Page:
Public Opinion

By Carroll J. Glynn; Susan Herbst et al. | Go to book overview

these elements attempt to ascertain and influence opinions on social issues. The public opinion process is a process of social accommodation.

Public opinion is clearly more than responses to public opinion polls. It is a verbal expression of culture, of social interactions, of psychological processes. Students of public opinion should understand the approaches described in this chapter but should also make sure they have a solid grasp of theories developed in other fields, especially sociology, social psychology, and psychology. It is important that we understand how public opinion works so that we can go beyond mere speculation or description. The field is young and exciting, and there is much left to learn. Public opinion scholars of the future can help us understand this important and fundamental social process that is vital to our very survival.


Notes
1.
Perry R. Hinton, The Psychology of Interpersonal Perception ( London: Routledge, 1993).
2.
Walter Lippmann, Public Opinion ( New York: Harcourt, Brace, 1922), pp. 4, 11.
3.
Charles H. Cooley, Human Nature and the Social Order ( New York: Scribner, 1902).
4.
George J. McCall and J. L. Simmons, Identities and Interactions: An Examination of Human Associations in Everyday Life, 2d ed. ( New York: Free Press, 1978), p. 104.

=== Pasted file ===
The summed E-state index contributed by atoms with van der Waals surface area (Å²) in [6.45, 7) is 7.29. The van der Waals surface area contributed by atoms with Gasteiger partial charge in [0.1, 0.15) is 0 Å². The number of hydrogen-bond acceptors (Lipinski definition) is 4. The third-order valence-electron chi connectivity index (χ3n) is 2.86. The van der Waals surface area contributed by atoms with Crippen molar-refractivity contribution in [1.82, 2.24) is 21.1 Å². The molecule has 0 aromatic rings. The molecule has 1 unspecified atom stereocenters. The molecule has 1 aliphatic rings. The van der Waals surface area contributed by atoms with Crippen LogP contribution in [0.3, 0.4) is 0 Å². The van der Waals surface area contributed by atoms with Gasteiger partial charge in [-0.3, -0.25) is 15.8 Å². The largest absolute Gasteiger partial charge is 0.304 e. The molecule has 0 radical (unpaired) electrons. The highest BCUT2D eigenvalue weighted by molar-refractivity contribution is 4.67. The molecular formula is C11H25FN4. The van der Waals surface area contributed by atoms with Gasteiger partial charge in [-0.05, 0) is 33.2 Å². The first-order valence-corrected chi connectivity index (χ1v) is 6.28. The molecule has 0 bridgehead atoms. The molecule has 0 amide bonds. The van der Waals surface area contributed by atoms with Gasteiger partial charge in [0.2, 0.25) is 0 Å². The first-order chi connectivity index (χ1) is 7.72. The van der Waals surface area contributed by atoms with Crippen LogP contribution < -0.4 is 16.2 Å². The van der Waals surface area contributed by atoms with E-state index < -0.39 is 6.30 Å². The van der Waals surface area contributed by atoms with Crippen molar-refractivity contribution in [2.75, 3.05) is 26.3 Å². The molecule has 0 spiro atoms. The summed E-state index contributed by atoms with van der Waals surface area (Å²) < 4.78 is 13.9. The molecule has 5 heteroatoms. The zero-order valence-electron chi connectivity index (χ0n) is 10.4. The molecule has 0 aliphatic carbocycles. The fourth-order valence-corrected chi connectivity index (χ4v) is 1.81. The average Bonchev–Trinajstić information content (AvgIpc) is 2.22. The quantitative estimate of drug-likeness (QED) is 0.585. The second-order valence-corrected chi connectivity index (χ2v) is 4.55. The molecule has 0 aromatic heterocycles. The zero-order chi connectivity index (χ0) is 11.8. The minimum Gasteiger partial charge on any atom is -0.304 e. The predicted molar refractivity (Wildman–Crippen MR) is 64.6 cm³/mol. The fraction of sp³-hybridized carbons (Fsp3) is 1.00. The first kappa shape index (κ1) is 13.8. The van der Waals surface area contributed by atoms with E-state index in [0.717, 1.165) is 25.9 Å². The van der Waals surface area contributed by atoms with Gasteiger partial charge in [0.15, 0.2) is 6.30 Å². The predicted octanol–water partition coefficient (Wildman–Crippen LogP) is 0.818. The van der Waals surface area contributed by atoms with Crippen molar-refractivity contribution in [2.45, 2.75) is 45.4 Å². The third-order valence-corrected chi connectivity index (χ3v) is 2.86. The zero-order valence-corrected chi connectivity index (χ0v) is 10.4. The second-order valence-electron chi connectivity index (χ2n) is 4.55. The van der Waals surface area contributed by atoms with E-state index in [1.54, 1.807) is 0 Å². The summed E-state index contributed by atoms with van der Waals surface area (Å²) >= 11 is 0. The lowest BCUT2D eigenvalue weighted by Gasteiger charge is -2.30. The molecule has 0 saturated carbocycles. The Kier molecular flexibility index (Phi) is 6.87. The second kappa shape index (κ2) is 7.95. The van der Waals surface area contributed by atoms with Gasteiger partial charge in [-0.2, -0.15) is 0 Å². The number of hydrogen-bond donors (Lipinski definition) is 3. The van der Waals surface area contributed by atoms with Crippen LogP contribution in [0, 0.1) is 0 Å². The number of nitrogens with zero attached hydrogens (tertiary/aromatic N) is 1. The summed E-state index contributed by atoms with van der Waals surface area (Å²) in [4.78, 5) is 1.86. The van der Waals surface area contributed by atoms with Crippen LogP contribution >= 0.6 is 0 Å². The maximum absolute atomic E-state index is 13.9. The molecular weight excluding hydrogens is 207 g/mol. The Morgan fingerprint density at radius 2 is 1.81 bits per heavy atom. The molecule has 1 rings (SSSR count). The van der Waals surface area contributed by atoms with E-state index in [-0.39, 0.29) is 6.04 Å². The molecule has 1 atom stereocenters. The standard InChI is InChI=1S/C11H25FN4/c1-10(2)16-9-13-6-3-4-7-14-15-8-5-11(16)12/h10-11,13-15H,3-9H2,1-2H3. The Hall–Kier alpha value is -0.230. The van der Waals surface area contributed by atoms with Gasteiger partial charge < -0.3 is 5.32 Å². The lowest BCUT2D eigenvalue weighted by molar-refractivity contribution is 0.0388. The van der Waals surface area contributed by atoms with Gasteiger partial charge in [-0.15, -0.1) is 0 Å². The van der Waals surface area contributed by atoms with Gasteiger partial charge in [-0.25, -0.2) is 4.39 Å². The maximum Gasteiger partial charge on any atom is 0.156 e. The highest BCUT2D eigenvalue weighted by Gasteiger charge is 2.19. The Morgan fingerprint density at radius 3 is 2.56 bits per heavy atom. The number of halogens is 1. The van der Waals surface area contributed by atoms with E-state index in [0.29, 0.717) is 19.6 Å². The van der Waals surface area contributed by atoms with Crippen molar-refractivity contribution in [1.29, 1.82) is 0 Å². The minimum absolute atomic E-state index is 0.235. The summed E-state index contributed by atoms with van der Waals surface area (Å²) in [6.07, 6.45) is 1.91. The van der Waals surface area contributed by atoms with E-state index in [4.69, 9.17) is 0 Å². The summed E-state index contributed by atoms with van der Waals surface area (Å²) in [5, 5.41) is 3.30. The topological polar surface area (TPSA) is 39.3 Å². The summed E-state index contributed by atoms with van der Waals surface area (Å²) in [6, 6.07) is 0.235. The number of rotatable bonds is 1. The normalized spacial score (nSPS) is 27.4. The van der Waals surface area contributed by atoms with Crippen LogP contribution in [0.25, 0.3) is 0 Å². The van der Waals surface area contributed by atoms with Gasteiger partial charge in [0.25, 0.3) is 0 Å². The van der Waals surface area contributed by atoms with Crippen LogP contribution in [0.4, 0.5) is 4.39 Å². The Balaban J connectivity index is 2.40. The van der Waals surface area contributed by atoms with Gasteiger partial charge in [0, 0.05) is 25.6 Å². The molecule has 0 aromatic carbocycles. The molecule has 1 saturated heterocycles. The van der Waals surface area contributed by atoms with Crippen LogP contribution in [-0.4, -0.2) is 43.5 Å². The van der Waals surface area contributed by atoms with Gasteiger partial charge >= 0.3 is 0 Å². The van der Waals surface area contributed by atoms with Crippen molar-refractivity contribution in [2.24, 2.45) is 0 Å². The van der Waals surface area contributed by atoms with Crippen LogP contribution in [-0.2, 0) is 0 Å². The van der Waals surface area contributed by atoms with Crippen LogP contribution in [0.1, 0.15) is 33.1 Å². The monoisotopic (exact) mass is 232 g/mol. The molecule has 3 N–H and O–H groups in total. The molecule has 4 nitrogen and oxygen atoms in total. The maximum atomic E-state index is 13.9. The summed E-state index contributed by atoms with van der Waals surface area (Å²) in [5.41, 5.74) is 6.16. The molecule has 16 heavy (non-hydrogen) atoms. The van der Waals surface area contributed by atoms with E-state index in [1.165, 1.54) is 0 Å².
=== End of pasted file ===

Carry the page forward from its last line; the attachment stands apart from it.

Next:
7.
Jerome S. Bruner, "Social Psychology and Perception," in Eleanor E. Maccoby, Theodore M. Newcomb, and Eugene L. Hartley, ed., Readings in Social Psychology ( New York: Holt, Rinehart and Winston, 1958), p. 86.
8.
Paul R. Abramson, Political Attitudes in America: Formation and Change ( San Francisco: W. H. Freeman and Co., 1983); M. Kent Jennings and Richard G. Niemi, Generations and Politics: A Panel Study of Young Adults and Their Parents ( Princeton: Princeton University Press, 1981); Roberta L. Sangster and Robert W. Reynolds , "A Test of Inglehart's Socialization Hypothesis for the Acquisition of Materialist/Postmaterialist Values: The Influence of Childhood Poverty on Adult Values," Political Psychology 17 ( 1996):253-269.
9.
Leon Festinger, "A Theory of Social Comparison Processes," Human Relations 7 ( 1954):117-140.
12.
Hinton, Psychology of Interpersonal Perception.
13.
Carroll J. Glynn, Ronald E. Ostman, and Daniel G. McDonald, "Opinions, Perceptions and Social Reality," in Theodore L. Glasser and Charles T. Salmon, eds., Public Opinion and the Communication of Consent ( New York: Guilford Press, 1995), pp. 249-277.

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